Seal Stare

OPDowntown Juneau is as quiet as a forest pond this Sunday morning. The tourist shops closed when the last cruise ship headed south last month. Aki and I walk along the edge of the Starr Hill neighborhood where three mainstream churches stand. We pass the Catholic Cathedral first, the smallest in America. The faint sounds of chanted responses leaks through its 100 year old walls. Down the street, the Episcopal priest preaches on today’s Gospel, reminds his congregation that what they do for the least of God’s people, they do for Him. While I stop to look at the priest in his heavy medieval robes, Aki squats at if to pee. I drag her away before she can spot the sidewalk with her message.

Down on Front Street a congregation of European football fans (“Soccer” in American) watches a match on the Viking Bar’s giant screen TV. Their cheers mingle with the screams of gulls fighting for scraps floating on the surface of Gastineau Channel. Startled by the cheers, Aki growls a warning.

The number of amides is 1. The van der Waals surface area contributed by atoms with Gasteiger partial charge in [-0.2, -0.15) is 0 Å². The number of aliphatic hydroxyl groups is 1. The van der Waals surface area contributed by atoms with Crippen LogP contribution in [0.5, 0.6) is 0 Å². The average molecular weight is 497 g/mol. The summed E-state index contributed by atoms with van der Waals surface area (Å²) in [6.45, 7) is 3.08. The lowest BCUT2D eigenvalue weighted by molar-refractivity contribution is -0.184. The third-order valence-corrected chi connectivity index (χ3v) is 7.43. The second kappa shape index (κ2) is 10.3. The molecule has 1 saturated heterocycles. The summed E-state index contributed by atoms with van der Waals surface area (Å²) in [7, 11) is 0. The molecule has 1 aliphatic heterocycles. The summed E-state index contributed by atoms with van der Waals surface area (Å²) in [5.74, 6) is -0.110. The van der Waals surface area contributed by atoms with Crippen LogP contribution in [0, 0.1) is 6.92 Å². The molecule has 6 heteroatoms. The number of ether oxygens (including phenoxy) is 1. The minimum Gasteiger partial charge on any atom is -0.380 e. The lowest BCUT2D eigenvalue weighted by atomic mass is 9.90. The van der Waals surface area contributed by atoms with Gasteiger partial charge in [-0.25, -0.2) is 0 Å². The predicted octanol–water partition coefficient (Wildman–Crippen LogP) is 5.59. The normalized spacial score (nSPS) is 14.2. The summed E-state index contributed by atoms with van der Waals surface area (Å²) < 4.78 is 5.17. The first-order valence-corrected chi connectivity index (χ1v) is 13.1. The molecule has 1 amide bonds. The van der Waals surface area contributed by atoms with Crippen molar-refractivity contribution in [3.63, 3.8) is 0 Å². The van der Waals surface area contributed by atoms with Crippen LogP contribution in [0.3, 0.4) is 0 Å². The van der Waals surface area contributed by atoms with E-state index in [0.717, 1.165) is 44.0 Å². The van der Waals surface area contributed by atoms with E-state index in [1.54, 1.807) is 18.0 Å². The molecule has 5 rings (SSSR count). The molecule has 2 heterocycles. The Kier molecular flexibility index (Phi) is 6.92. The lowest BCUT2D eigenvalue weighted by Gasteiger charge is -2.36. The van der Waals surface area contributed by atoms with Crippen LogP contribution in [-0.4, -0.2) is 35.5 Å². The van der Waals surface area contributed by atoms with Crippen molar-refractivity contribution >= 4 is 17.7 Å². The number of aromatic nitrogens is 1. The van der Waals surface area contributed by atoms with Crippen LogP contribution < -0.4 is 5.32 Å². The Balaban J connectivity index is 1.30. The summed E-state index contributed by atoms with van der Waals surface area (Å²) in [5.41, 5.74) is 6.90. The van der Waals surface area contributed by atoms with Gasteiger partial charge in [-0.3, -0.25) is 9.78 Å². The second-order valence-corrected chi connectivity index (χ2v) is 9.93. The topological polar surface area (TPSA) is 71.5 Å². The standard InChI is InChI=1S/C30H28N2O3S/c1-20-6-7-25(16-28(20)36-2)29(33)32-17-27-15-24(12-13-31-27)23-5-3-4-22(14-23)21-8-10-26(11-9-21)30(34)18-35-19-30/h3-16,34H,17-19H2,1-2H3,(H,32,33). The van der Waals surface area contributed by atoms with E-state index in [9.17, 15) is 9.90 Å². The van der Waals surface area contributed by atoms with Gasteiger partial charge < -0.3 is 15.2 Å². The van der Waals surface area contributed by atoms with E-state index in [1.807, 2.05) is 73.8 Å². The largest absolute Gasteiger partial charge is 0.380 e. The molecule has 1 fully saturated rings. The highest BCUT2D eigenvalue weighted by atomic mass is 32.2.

sealAll this eavesdropping makes me think of the seal we saw yesterday near the Outer Point Beach. He was face down on the surface when we broke out of the woods. We must have startled him because he slipped quickly underwater and then raised his head up to stare at the dog in a fleece coat and her human companion. As I do every time the dog and I are the target of a seal stare, I wonder what the animal makes of us. The seal is sadness, itself. You find the same look on children watching a game from which they are excluded—the look of an exile. I don’t find a similar look on Aki. She, who would not be welcome in church or bar this morning, just ignores the congregations.

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